George C. Brown Conductor Book

BWCMCo Hoppers

Berwind-White Coal Mining Co. hoppers similar to cars Conductor Brown handled from their Ocean Colliery #1 mine on Hempfield Branch. Photo from the Hagley Digital Archives Collection.

PRR GC Brown Conductor Car Report 10-2-1921 to 1-7-1922

Above is George C. Brown’s conductor book from late 1921 and early 1922.  This books lists the trains that Conductor Brown worked, as well as departure and arrival times and the consists of most trains.  Unfortunately the specific contents of most cars aren’t listed unless they carried anthracite coal, bituminous coal, or coke, but car types are listed as well as set out and pickup locations so there is still a great amount of information available.

The 1923 Central Region CT-1000 book available from Rails and Trails is invaluable when trying to read Conductor Brown’s book.

How to Read the Book

PG9 Commodities

This column shows the commodity.  “X” means the car is a load, something other than coal or coke.  The table below from the CT-1000 explains the four codes used:

Commodity Codes

PG9 pu and so locations

This column shows where Conductor Brown picked up and set out the car.  It does not give the ultimate origin or destination of the car, just the points he handled it during his tour of duty.  The station codes used are also from the CT-1000 book.  See the bottom of this page for a list of most of the codes Conductor Brown used.

PG9 Car Types

The next column lists the type of car.  PRR uses the following abbreviations, again from the CT-1000 book:

PRR Car Types

PG9 Engines and Times

Finally, the number of loads and empties are listed, engines used (sometimes as many as four when including helpers), and the departure and arrival times at some stations.  Again the station codes are those from the CT-1000 book.

Working Through Trains Between Altoona and Pitcairn

During the first section of the book, Conductor Brown was working through trains between Altoona and Pitcairn. There are a mix of symbol freights and extras.  The symbol trains were mostly non-coal loads in both directions, while extras included solid eastbound trains of coal and coke and westbound trains of empties including some reefers and boxcars with the many coal hoppers and gons.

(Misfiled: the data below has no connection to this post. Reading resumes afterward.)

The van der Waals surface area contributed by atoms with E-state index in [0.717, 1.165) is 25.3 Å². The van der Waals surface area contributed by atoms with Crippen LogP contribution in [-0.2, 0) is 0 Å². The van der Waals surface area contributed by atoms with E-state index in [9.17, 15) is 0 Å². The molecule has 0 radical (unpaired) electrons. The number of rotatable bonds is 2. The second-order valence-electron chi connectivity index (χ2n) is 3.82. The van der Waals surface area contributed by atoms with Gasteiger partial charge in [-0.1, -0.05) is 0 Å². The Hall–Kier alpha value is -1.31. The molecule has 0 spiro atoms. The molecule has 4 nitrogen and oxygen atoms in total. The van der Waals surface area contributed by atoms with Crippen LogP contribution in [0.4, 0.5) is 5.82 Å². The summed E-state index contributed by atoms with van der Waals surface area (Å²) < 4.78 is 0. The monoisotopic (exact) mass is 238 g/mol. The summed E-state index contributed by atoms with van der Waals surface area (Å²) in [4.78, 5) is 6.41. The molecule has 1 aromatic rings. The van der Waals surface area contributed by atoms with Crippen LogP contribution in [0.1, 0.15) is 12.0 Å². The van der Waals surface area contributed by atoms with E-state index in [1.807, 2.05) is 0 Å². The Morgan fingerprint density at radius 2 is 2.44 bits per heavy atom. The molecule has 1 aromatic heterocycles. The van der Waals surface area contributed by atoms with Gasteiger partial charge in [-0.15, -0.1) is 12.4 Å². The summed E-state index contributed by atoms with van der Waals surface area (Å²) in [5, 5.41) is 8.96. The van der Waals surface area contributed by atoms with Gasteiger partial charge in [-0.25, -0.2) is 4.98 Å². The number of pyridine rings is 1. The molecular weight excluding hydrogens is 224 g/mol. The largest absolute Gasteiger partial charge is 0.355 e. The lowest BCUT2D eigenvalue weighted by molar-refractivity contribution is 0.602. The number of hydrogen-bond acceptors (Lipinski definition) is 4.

Portion of Monongahela Division Map
Portion of 1941 Monongahela Division Map, from New England Chapter of PRRH&TS.

Working the Youngwood Coal Region

Conductor Brown then started working around the Youngwood area, including trains between Pittsburgh and Youngwood, and runs on the Yukon, Hempfield, and Sewickley branches.  This is almost entirely coal and coke related traffic from the area mines.

For more information about how coke traffic was handled in this area, this 1915 interview with the Pittsburgh Division Freight Train Master provides some details and has a few coke oven track plans.  For example, it is stated that Youngwood’s coke empties arrive in solid trains from Altoona.  Conductor Brown did make one trip from Altoona to Youngwood on November 2nd, and it appears he had 95 empties, but unfortunately none of the cars are listed so the car types are unknown.

Youngwood YardYoungwood Yard.  Photo from James Falcsik’s Facebook post about Youngwood Yard on Abandoned Rails. 


Magee MineMagee Mine, from Mike Delmont’s excellent site.

CT-1000 Station Codes Conductor Brown used (page number refers to CT-1000 page):

A: Altoona (p. 244)
BO: Bolivar (p. 252)
CZ: Coleman (p. 302)
D: Derry (p. 253)
EA: East Altoona I assume, though this isn’t the official abbreviation.
EP: East Pittsburgh (p. 260)
P: Pitcairn (p. 261)
RA: Radebaugh (p. 268)
V: Conemaugh (p. 250)
YD: Youngwood (p. 268)
A225: Morningside – River Siding (p. 301)
A227: Morningside – Hill Siding north end (p. 301)
336: Gallitzin Tunnel Colliery / wb station (p. 244)
339: Cresson (p. 245)
347: Junction Ben’s Creek Branch (p. 245)
384: Junction Bolivar Branch (p. 252)
392: Hillside (p. 252)
410: Greensburg (p. 256)
424: Trafford (p. 258)
435: Wilkinsburg (p. 261)
436: East Liberty (p. 261)
436A: Reddog Products Corp.- East Liberty area (p. 261)
5107: East End New Portage Branch (p. 244)
5218: Gallitzin shop track (p. 244)
5413: Biddle (p. 257)
5501: East Greensburg (p.255)
5515A: Power Colliery (p. 270)
5520B: Reed Colliery (p. 271)
5648: United Colliery #1 (p. 269) Sewickley Branch
5660: Bover Works (p. 268) Boyer Run Branch
5665: Mount Pleasant Plant (p. 269) Boyer Run Branch
5671: should be on Brinker Run Branch (p. 269)
5680: Calumet (p. 269) Mammoth Branch
5684: Mammoth #1 (p. 269) Mammoth Branch
5685: Clare Works (p. 269) Mammoth Branch
5688: Mammoth (p. 269) Mammoth Branch
5692: Myers Plant (p. 271) Tarr Branch
5750: Hunker Colliery (p. 270) Yukon Branch
5750A: Beck Colliery #1 (p. 270) Yukon Branch
5756: Magee Colliery (p. 270) Yukon Branch
5757A: Klondike Colliery (p. 270) Yukon Branch
5801: Cribb (p. 267) Hempfield Branch
5804: Hillside Colliery (p. 267) Hempfield Branch
5806: Arona Colliery et al (p. 267) Hempfield Branch
5811: Ocean Colliery (p. 268) Hempfield Branch
5822: Greensburg Colliery #2 (p. 267) Radebaugh Branch
5834: Keystone Shaft (p. 268) Andrew Run Branch
5836: Ocean Colliery #2 (p. 268) Andrew Run Branch
5907: Criterion Colliery (p. 277) Youghiogheny Branch
5909: S. Obermayer Colliery (p. 277) Youghiogheny Branch
5913: Marchand Colliery (p.277) Youghiogheny Branch
5914A: Lowber Colliery (p. 277) Youghiogheny Branch